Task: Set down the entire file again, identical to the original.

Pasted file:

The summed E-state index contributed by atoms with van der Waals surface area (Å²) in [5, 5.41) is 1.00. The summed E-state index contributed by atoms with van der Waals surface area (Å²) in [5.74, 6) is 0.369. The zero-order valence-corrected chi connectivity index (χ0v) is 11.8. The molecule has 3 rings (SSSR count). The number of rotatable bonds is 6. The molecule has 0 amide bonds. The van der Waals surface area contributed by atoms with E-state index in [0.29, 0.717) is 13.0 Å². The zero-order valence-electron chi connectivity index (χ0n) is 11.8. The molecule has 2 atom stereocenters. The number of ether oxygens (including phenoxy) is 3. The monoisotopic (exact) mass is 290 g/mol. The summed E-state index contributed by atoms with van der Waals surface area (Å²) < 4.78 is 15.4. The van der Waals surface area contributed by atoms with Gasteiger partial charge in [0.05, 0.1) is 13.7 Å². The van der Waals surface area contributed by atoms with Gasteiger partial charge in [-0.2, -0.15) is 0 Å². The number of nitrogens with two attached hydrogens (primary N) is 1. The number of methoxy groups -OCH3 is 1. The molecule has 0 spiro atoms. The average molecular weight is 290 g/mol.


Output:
The summed E-state index contributed by atoms with van der Waals surface area (Å²) in [5, 5.41) is 1.00. The summed E-state index contributed by atoms with van der Waals surface area (Å²) in [5.74, 6) is 0.369. The zero-order valence-corrected chi connectivity index (χ0v) is 11.8. The molecule has 3 rings (SSSR count). The number of rotatable bonds is 6. The molecule has 0 amide bonds. The van der Waals surface area contributed by atoms with E-state index in [0.29, 0.717) is 13.0 Å². The zero-order valence-electron chi connectivity index (χ0n) is 11.8. The molecule has 2 atom stereocenters. The number of ether oxygens (including phenoxy) is 3. The monoisotopic (exact) mass is 290 g/mol. The summed E-state index contributed by atoms with van der Waals surface area (Å²) < 4.78 is 15.4. The van der Waals surface area contributed by atoms with Gasteiger partial charge in [0.05, 0.1) is 13.7 Å². The van der Waals surface area contributed by atoms with Gasteiger partial charge in [-0.2, -0.15) is 0 Å². The number of nitrogens with two attached hydrogens (primary N) is 1. The number of methoxy groups -OCH3 is 1. The molecule has 0 spiro atoms. The average molecular weight is 290 g/mol.